Wednesday, February 14, 2007



Tract by Jon Leon
(Available online at Dusie, 2006)

Jon Leon’s chapbook Tract was, for me, a sobering experience. The reason is that Leon’s is one of those poetries which, according to all indicators of my personal Established Aesthetic Parameters, should logically irritate my critical Inner Demon.

Briefly, I should hate Jon Leon’s poems . . . And yet I do not.

I like them.

It is perhaps a common readerly experience. It is certainly one I’ve felt before, the two most marked examples being a reluctant marveling at W.H. Auden (despite his occasional soap-boxing Manicheanism couched in conservatism), the second, even more disquieting, being my discovery that, in spite of his critical lunacy, some of John Barr’s poems are actually good.

But why should anyone display such initial cynicism towards Leon’s aesthetic?

The reason will take some telling. Before my move to the Continent some years ago a lot of people involved in Australian journal culture seemed to me addicted to what I came to think of as Cool Poetry. To my sensibility, Cool Poetry, though as gorgeous and empty as Quentin Tarantino leaning on a Chinese vase, seemed not very difficult to write, consisting primarily in:

1) Dis-junctiveness
2) Capitalized Product Names
3) Scenes from contemporary films (pref. sex)
4) Irony

These four elements often seemed to guarantee a pretty sure-fire positive critical response, engendering the usual: “resolutely contemporary!”, “culturally engaged!”, or “daring in its resolute contemporaneity and cultural engagement!”

To add to these four content markers of Cool Poetry, I felt foolhardy enough as to want to distinguish three dominant Cool Poet mindsets. Listed here, in least to most developed:

1) “My poems try to be cool, but I do not know that trying to be cool looks uncool. I am an inexperienced Cool Poet.”

2) “I know that couching my coolness in irony makes me look more cool, because I know that trying to be cool looks uncool. I am a more experienced Cool Poet.”

3) “I know that couching my coolness in multiple and infinitely repeating levels of irony, equally canceling one another out in expanding mandelbrots (i.e. Russian Dolls), means that the only thing left in my poems at the end is the word ‘Coca-Cola’. I am the most experienced Cool Poet.”

Now, what’s important is that the content markers listed above are all apparently present in Tract. Glitter, cinemas, condos, condoms, phencyclidine and Shirley Maclaine. There is much sex. But whereas other poets treat this material as mere cultural fodder to be gratuitously inserted, thus rendering poetry “contemporary”, Leon is, I feel, committed to something else.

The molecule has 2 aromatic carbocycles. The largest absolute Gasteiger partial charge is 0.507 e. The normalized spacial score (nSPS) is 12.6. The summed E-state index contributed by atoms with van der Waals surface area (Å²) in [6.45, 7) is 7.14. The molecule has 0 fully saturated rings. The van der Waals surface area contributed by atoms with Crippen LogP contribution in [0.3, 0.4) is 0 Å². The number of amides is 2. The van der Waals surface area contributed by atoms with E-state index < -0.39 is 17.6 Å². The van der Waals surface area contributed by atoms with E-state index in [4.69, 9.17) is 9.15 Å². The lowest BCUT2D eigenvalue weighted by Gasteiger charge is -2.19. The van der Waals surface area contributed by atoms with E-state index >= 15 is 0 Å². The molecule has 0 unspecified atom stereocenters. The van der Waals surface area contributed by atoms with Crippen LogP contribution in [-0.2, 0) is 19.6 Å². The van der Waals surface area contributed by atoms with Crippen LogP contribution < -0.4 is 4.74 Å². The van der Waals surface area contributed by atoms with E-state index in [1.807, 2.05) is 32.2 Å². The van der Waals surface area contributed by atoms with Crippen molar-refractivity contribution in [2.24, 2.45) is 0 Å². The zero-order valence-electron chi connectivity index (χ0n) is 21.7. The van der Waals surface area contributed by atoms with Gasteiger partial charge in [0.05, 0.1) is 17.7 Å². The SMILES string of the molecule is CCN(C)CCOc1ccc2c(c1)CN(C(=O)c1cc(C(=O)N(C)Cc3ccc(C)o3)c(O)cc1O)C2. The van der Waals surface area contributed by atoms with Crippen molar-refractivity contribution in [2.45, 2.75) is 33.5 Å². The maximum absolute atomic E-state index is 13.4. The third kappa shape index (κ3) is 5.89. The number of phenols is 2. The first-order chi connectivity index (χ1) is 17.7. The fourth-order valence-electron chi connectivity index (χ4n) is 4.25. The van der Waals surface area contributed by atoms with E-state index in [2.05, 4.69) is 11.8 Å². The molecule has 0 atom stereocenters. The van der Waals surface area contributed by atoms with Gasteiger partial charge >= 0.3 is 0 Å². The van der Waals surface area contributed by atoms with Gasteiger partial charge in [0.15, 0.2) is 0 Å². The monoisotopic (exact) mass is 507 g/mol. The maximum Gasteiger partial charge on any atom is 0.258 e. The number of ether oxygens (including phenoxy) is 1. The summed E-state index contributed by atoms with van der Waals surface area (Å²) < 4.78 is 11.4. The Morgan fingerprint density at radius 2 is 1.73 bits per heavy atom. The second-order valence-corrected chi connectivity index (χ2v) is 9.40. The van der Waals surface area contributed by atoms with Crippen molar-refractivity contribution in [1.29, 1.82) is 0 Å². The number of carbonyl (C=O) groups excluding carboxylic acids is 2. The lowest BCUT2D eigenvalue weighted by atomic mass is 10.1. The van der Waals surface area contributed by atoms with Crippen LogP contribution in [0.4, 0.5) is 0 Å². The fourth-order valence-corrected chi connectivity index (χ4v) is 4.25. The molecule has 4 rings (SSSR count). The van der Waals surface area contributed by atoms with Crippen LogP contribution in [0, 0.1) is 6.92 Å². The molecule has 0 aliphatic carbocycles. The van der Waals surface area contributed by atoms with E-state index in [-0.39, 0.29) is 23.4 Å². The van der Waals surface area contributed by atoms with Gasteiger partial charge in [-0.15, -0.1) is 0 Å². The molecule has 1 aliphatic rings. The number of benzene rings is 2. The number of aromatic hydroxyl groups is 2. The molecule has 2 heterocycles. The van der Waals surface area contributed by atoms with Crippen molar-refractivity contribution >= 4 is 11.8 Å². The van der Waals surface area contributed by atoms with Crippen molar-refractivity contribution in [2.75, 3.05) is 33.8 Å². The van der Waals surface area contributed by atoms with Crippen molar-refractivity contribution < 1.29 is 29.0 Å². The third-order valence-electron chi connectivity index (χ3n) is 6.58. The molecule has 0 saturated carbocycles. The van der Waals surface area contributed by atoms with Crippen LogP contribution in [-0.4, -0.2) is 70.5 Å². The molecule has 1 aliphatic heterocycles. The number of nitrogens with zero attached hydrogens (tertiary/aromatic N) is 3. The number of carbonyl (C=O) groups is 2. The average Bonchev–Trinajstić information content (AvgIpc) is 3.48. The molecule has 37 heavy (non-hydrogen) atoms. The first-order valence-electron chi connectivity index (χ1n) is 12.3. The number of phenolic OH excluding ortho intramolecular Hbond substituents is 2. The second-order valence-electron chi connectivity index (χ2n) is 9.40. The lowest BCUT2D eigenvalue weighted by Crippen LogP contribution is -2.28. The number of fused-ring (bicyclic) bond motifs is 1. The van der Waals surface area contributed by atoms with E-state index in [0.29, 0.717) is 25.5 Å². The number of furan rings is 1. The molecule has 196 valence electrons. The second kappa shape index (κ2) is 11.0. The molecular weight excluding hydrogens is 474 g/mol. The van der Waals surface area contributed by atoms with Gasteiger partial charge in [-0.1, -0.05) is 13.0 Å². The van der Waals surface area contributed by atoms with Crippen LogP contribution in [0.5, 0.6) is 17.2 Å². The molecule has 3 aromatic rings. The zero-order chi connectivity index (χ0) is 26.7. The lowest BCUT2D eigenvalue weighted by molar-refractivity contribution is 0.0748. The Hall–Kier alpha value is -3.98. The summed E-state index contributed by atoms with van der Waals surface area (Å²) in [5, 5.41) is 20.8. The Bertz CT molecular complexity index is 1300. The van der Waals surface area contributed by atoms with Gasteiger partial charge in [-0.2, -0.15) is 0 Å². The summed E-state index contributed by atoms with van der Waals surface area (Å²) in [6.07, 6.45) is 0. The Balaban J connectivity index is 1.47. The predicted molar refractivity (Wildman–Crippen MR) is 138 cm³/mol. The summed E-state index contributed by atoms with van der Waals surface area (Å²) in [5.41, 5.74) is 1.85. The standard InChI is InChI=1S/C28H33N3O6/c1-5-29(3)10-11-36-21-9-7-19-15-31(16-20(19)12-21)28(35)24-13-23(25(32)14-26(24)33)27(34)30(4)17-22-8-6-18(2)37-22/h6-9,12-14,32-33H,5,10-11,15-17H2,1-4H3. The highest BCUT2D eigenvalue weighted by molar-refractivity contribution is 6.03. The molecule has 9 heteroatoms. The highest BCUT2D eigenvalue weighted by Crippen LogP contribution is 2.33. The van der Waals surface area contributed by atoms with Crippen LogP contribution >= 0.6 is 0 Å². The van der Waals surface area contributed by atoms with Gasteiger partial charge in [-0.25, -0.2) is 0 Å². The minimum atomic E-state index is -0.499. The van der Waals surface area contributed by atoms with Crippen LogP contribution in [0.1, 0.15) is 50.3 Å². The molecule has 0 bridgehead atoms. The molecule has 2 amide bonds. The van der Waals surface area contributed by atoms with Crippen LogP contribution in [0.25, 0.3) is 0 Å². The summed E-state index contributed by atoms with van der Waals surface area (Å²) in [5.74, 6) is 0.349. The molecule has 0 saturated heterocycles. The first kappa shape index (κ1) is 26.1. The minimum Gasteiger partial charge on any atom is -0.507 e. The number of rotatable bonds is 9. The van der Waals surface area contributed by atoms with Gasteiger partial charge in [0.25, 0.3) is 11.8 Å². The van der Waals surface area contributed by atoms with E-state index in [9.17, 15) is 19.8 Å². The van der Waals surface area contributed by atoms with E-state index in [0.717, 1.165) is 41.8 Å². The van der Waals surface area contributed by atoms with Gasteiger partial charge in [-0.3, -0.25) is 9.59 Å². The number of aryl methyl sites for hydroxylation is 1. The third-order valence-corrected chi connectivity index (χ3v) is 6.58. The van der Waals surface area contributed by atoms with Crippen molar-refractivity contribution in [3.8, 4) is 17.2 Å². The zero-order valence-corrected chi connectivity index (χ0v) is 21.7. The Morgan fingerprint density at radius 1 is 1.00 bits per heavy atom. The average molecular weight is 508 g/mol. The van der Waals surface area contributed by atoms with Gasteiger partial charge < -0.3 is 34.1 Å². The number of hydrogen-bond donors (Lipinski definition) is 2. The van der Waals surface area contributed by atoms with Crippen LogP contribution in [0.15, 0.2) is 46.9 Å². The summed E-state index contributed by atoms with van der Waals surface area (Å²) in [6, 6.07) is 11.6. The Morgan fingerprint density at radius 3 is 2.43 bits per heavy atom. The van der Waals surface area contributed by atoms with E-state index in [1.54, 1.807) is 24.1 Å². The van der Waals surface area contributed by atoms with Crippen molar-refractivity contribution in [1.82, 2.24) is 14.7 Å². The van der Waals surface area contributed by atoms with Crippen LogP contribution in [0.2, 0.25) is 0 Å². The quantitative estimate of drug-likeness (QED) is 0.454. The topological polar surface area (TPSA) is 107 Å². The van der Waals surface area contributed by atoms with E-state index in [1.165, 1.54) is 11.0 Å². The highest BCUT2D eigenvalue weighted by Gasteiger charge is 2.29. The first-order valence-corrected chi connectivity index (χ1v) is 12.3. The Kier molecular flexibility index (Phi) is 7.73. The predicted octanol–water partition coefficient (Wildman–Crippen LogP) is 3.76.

For it is Leon’s approach in Tract which is so manifestly different. Mainly, instead of taking easy symbols of studded glitz and subsequently rubbing this glitz on to words, Leon goes further. His extraordinary, even extraordinarily revolting, excesses, actually end up showing how aesthetically and ideologically tame much Cool Poetry really is:

Rocks and Bottles

Burning again, cars overturned and scorched. The flat inside:
Dez, Julie, Ricardi. Coming toward the trio in leather bootcut
jumpsuit -- Travis. Travis takes his miniature ‘ville slugger and
whops Ricardi. Ricardi jets him. The white owl goes merry the
quartet. Seville in the parkway. Julie: Have a nice ride. A condo
in Bristol Heights. Sticks and stones. Julie is wearing barely
nothing. Dez: hook 'em bucko. She lies down while Travis and
Ricardi get strapped. The Onkyo blares Heavy Nova. One leg in,
two. Three cocks go round in a seated ferris. Like a hunger.
Julie dives. Three bangs in a face-hole. I'm twisted underneath.
Standing back to the wall on my head, my shooter directed at my
chin. Three licks -- gone. I take a pinky to the powder. Ricardi
bolts from the closet, a handful of rubber cement between his
nostrils. The slugger latex'd.

See, I should have hated this. We have first names, we have fashion, we have a condo in Bristol Heights. We have references to, I presume, Robert Palmer. We have cars and cinematic sequences. We have sex. We have pinkies in a powdery drug.

But . . .